• The 15 month program is competitive. I recommend doing well in all of your prerequisites and becoming closer to those who will recommend you. Also, write a killer personal statement on why nursing is awesome for you, and your plans with a nursing degree.

  5. Hi NYU is my #1 for spring 2013. I did however repeat classes for better grades because I have a low graduating gpa(I know NYU has no requirement). I guess if you can tell me, am I shooting in the dark or do I have a good chance.

    • Hi Livin to be a nurse,
      I’m glad that you’re interested in NYU nursing. The most important things for you are the following:
      1) Do well in the prerequisites. Even if the rest of your GPA is lower, you still have a chance.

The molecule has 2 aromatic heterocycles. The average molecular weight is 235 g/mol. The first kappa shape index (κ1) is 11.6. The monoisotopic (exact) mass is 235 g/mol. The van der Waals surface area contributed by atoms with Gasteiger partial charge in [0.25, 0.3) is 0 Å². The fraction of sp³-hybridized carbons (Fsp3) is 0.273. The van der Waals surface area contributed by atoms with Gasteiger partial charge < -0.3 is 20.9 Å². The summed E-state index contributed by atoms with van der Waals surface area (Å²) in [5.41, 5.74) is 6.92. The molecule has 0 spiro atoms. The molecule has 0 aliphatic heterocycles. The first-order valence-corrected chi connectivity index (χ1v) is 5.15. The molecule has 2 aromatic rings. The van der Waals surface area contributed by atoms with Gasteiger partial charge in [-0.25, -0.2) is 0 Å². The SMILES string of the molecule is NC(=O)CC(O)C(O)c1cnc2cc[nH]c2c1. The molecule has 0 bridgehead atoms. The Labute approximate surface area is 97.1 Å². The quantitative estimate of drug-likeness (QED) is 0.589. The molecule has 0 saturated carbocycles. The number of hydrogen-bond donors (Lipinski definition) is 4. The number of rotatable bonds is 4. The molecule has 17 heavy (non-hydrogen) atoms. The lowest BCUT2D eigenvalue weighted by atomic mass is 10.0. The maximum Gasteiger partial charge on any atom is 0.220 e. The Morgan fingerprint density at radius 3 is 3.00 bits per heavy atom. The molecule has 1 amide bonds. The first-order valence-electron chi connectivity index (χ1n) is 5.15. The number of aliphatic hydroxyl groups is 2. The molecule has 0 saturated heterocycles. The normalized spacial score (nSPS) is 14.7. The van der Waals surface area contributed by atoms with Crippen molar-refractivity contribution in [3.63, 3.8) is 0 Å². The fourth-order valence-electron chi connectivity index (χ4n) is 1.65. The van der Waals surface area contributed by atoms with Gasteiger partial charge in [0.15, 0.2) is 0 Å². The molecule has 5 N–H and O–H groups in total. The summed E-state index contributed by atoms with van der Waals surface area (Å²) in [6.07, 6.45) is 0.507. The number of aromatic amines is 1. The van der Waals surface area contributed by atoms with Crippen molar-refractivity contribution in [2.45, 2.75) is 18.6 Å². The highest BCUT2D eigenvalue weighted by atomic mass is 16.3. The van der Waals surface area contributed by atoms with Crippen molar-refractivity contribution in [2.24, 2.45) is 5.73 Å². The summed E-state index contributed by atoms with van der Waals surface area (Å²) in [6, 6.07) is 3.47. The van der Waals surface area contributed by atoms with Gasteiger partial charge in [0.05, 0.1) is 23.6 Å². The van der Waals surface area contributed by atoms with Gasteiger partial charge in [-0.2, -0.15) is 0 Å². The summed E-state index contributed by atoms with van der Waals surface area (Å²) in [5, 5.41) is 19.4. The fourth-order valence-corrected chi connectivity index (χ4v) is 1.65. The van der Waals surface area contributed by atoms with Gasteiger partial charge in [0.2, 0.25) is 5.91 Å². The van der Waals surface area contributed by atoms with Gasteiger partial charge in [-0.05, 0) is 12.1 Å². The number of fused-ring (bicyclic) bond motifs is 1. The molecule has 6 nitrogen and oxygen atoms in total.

2) Write a great personal statement. Doing this involves you to understand what nurses do, think about why you want to be a nurse, and what you hope to do as a nurse.
      3) Recommendation letters: if you are still taking classes, try to get to know your professors so they can be prepared to write you a good one.

      Good luck!

  6. Congratulation! After graduating was it difficult to land a job? If not, do you have any tips on securing a job while in the program b/c I don’t see to much time to intern during the program. I have applied to the program as well and waiting for the response (nervous) but I’m out of sate do you have any advise for apartments? Excuse all these questions. NYU is a huge expenses in comparison to our nursing programs but I figure this is my dream school so let see.

    • Dear Jennifer,

      I’m currently looking for a job. It is not easy to obtain one. I’ve written another post about ways to get an offer, and this advice is based on what my other classmates who currently have a job have done. Volunteer and network are probably the most important things.